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Elyse Knowles Focuses On Harmful Effects Of Single-Use Plastics To Protect The Ocean

She’s known for her advocacy of environmental sustainability, now Australian model Elyse Knowles is focusing on the harmful effects of single-use plastics to protect the ocean.

Every year, Australians spend $385 million on more than 726 million litres of bottled water, which seems ludicrous considering that Australia is a country that has some of the best and cleanest tap water in the world.

The fight against plastic waste is one I’m incredibly passionate about. Whether I’m going for a dip in the ocean, hiking, or spending the weekend camping, I’ve always had a love for nature – and it makes me very sad to see its beauty deteriorate because of  our behaviours which urgently need changing.” says Elyse, the ambassador for SodaStream’s Ocean of the Future campaign.

A recent survey conducted by SodaStream found that Aussie parents and children are concerned about plastic in the sea, with 82% of children feeling hopeless about the problem and 93 % of parents being concerned, too.

Yet only one in five parents actually say no to single-use plastics!

Plastic bottles, pollution, ocean
Last year in Roatan, Honduras, there was a shocking 9 tonnes of plastic as part of the campaign.

However, it seems the kids are showing their parents the way forward. A group of 5th and 6th graders of Surry Hills Primary School in Sydney were able to witness themselves the devastating effects of single-use plastics in the ocean from the Ocean of the Future’s VR video (below).

Ocean of the Future’s Virtual Reality experience

“I hadn’t realised how much plastic there was in the ocean”, one girl said

“It made me feel sick because there was so much pollution”, another boy added.

Elyse Knowles, Virtual Reality
Elyse Knowles testing the Virtual Reality experience

With about a quarter of Aussie children placing the blame on the earlier generations, it seemed only right to educate the new generation into doing the right thing, so that they can avoid making the same mistakes. SodaStream Australia’s Marketing Director, Laura Wilson believes that this is the right way forward:

We created our Ocean of the Future VR experience so that more Australian’s can not only see, but through the magic of VR, experience the sheer scale of the plastic waste issue first hand. We truly believe that by doing so, users will better connect with the problem and therefore be moved to make changes in their consumption habits.”, She said.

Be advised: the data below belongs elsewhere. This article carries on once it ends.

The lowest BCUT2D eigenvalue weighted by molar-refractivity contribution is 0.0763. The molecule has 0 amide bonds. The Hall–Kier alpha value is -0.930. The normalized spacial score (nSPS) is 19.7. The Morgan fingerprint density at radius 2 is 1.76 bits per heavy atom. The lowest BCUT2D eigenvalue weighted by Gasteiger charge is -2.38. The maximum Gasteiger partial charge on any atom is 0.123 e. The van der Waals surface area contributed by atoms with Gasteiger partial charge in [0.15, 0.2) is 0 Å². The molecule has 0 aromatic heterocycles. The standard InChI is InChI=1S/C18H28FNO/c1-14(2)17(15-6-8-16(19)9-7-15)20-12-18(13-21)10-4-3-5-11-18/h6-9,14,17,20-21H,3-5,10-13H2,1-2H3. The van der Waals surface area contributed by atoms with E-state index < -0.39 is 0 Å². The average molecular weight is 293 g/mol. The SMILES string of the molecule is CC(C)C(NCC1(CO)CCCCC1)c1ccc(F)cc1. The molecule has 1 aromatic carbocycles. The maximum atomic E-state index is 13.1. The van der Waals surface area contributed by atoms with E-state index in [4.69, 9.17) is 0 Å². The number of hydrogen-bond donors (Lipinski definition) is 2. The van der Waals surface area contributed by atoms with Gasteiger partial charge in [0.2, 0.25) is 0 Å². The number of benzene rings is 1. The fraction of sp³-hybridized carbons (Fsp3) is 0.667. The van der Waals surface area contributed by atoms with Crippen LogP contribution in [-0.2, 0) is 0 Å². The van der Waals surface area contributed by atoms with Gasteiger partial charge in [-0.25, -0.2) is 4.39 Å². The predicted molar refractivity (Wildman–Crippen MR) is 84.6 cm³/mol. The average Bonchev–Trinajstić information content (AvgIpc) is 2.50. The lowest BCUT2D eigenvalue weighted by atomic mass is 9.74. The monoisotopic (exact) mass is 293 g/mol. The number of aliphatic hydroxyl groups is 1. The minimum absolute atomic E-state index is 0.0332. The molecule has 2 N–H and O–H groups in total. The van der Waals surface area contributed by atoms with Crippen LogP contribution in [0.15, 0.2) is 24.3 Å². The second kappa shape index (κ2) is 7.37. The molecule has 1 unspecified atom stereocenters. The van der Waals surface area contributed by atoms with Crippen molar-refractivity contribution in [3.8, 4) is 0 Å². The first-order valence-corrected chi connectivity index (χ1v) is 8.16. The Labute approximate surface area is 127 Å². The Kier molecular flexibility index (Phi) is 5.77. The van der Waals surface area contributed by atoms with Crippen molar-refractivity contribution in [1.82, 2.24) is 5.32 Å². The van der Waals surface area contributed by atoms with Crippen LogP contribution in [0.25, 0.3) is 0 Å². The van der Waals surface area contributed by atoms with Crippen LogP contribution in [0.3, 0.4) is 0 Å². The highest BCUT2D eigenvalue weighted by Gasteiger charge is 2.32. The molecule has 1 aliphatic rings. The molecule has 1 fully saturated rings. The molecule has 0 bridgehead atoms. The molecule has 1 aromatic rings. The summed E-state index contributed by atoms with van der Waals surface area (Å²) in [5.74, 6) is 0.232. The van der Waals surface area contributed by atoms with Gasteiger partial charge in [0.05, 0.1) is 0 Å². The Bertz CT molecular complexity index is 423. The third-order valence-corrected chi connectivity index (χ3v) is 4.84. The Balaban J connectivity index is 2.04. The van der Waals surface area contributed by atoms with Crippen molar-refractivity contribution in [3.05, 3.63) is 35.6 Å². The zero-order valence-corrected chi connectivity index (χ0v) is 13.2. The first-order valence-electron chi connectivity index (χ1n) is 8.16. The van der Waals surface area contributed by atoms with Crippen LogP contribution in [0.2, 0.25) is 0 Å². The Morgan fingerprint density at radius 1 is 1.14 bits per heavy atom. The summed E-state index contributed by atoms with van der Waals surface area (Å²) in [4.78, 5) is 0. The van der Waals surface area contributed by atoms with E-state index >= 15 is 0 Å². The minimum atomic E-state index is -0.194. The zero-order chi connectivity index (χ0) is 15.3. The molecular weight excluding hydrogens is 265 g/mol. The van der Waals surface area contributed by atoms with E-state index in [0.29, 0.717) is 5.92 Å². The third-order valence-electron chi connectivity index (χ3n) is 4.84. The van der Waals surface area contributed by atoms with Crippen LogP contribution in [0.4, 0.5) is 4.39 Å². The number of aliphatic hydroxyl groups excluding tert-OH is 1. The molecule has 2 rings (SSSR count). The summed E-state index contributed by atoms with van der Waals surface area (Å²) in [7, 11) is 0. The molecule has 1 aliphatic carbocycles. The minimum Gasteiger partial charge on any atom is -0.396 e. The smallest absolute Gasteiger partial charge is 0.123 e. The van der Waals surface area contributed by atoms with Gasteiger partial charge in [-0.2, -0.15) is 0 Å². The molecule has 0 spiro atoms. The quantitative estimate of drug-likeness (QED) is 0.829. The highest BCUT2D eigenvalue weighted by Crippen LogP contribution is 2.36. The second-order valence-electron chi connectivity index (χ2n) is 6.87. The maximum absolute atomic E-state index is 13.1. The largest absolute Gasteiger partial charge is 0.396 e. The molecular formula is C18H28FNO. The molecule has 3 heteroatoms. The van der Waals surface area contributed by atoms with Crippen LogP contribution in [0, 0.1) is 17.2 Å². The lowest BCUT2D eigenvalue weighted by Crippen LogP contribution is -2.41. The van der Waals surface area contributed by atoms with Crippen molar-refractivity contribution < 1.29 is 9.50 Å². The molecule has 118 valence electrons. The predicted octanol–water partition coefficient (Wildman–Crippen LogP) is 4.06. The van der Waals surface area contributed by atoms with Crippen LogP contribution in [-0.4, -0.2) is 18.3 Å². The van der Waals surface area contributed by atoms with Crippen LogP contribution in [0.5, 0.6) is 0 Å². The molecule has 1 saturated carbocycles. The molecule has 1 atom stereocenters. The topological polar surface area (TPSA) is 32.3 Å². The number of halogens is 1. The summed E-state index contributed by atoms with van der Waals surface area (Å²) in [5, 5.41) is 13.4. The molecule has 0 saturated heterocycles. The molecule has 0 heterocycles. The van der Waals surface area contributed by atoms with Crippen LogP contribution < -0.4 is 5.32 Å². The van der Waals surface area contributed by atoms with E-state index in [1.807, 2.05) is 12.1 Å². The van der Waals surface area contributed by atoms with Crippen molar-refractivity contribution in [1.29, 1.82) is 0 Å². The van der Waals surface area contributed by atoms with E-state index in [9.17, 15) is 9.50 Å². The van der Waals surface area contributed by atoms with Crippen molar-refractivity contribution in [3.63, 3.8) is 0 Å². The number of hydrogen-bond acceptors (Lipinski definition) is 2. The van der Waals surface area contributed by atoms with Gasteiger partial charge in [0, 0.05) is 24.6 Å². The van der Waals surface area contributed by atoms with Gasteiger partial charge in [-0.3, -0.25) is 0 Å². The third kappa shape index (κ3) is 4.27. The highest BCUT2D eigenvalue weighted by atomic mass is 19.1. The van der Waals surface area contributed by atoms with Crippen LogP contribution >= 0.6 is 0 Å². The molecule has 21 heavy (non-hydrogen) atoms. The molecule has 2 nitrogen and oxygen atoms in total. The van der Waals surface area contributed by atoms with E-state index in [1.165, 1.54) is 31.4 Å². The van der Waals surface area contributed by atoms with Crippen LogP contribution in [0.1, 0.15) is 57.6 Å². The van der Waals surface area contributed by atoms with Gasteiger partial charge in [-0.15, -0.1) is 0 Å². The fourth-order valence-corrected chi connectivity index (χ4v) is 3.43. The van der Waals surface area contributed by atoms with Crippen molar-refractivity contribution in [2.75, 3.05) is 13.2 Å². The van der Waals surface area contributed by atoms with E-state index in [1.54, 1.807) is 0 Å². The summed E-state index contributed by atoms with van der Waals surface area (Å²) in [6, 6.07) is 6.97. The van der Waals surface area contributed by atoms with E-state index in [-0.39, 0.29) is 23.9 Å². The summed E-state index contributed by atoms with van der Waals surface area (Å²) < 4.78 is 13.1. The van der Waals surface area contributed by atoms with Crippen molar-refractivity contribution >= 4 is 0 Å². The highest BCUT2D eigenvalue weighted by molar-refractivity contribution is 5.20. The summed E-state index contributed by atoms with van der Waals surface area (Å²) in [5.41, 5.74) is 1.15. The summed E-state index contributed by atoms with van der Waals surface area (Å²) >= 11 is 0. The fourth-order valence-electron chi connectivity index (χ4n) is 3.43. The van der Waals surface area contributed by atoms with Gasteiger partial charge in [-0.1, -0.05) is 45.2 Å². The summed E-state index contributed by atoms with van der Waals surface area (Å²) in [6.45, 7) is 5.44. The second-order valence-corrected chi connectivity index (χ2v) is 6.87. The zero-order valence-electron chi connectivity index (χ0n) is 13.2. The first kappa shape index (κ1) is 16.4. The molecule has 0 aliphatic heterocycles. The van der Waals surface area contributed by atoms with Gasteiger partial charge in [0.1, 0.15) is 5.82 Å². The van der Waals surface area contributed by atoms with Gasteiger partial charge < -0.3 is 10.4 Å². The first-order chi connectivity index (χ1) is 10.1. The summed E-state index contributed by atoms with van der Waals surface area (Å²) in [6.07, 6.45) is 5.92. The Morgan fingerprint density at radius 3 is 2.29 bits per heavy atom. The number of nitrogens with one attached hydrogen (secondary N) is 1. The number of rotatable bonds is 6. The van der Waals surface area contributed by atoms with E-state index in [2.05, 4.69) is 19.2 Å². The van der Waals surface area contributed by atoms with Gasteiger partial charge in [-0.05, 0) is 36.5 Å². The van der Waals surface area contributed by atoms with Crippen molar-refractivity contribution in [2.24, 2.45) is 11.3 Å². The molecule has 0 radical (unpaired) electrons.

SodaStream, Ocean, Pollution, Elyse Knowles
Mark Fenton, Joel Parkinson, Terrie-Ann Johnson, Daniel BirnBaum, David Day, Elyse Knowles, Sophia Skarparis at the SodaStream event.

Elyse, being a passionate environmentalist and lover of the ocean, is adamant that small day-to-day changes can make a positive difference to the larger issue. All we need to do is pitch in and do our part.

Here’s a list of top tips to reduce single-use plastic waste that Elyse proposed all Australians should and can implement in their lives:

  1. Switch from plastic cling wrap to bees wax wrap
  2. Ditch plastic straws altogether
  3. Use a SodaStream machine and its reusable BPA Free carbonating bottles to create sparkling beverages by simply using tap water from your home. Doing so can save thousands of single-use plastic water bottles.
  4. When ordering takeaway, opt for restaurants that don’t serve their food in plastic containers, and request no cutlery to be sent.
  5. Instead of grabbing a plastic bag on offer at the counter, keep a folded canvas tote in your handbag, so it’s always available for any last-minute trip.
  6.  If you’re taking your dog for a walk or you’re out for a stroll, bring along some hand sanitizer and pick up and rubbish you see that hasn’t been disposed of correctly or is on the ground. When other people see you doing this, it probably also helps them to think twice the next time they see rubbish lying around.

If you want to go see the damages of the plastic-waste epidemic on the ocean for yourselves, SodaStream’s Ocean for the Future’s virtual reality experience is available from the 3rd – 7th of September, 2019 at The Overseas Passenger Terminal on Sydney’s Circular Quay. Also on site is the turtle sculpture named “Eddy” (also the name of an undercurrent that moves plastic around the ocean) created from over 242g of reclaimed and repurposed single-use Oceans plastics collected from around turtle settlements in Northern Queensland.

(The sculpture was created by Australian reclaimed plastics Artist, David Day, together with Melbourne based Lump Sculpture Studios.)

If you make it, snap a pic and share it, spread the message, and raise awareness.

Written by Emeric Brard

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